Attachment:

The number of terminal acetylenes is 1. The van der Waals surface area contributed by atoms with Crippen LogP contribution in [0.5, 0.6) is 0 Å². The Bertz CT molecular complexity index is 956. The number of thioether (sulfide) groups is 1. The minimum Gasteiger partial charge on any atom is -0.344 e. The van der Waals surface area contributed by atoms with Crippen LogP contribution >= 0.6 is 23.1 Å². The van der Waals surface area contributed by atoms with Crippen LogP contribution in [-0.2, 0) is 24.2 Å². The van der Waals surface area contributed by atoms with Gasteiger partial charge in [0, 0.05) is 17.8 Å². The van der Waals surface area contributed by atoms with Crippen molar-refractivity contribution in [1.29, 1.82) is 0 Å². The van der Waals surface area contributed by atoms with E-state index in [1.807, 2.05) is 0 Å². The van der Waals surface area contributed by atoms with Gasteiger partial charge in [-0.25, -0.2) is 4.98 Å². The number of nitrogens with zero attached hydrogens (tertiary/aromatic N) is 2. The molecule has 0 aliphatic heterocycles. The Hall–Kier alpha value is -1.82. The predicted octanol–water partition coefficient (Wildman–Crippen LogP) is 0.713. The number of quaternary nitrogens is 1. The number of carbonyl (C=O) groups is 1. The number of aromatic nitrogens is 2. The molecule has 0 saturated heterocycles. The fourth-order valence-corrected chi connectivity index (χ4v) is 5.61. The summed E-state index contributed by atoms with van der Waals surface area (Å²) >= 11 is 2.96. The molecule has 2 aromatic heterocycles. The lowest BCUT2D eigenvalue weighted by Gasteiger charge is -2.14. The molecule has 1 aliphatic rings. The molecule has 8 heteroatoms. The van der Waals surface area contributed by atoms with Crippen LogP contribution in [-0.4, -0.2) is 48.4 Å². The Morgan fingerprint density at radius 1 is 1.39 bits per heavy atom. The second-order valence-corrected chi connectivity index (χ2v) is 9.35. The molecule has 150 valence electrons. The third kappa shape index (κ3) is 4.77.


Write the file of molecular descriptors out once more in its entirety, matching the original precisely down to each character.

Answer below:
The number of terminal acetylenes is 1. The van der Waals surface area contributed by atoms with Crippen LogP contribution in [0.5, 0.6) is 0 Å². The Bertz CT molecular complexity index is 956. The number of thioether (sulfide) groups is 1. The minimum Gasteiger partial charge on any atom is -0.344 e. The van der Waals surface area contributed by atoms with Crippen LogP contribution >= 0.6 is 23.1 Å². The van der Waals surface area contributed by atoms with Crippen LogP contribution in [-0.2, 0) is 24.2 Å². The van der Waals surface area contributed by atoms with Gasteiger partial charge in [0, 0.05) is 17.8 Å². The van der Waals surface area contributed by atoms with Crippen molar-refractivity contribution in [1.29, 1.82) is 0 Å². The van der Waals surface area contributed by atoms with E-state index in [1.807, 2.05) is 0 Å². The van der Waals surface area contributed by atoms with Gasteiger partial charge in [-0.25, -0.2) is 4.98 Å². The number of nitrogens with zero attached hydrogens (tertiary/aromatic N) is 2. The molecule has 0 aliphatic heterocycles. The Hall–Kier alpha value is -1.82. The predicted octanol–water partition coefficient (Wildman–Crippen LogP) is 0.713. The number of quaternary nitrogens is 1. The number of carbonyl (C=O) groups is 1. The number of aromatic nitrogens is 2. The molecule has 0 saturated heterocycles. The fourth-order valence-corrected chi connectivity index (χ4v) is 5.61. The summed E-state index contributed by atoms with van der Waals surface area (Å²) >= 11 is 2.96. The molecule has 2 aromatic heterocycles. The lowest BCUT2D eigenvalue weighted by Gasteiger charge is -2.14. The molecule has 1 aliphatic rings. The molecule has 8 heteroatoms. The van der Waals surface area contributed by atoms with Crippen LogP contribution in [-0.4, -0.2) is 48.4 Å². The Morgan fingerprint density at radius 1 is 1.39 bits per heavy atom. The second-order valence-corrected chi connectivity index (χ2v) is 9.35. The molecule has 150 valence electrons. The third kappa shape index (κ3) is 4.77.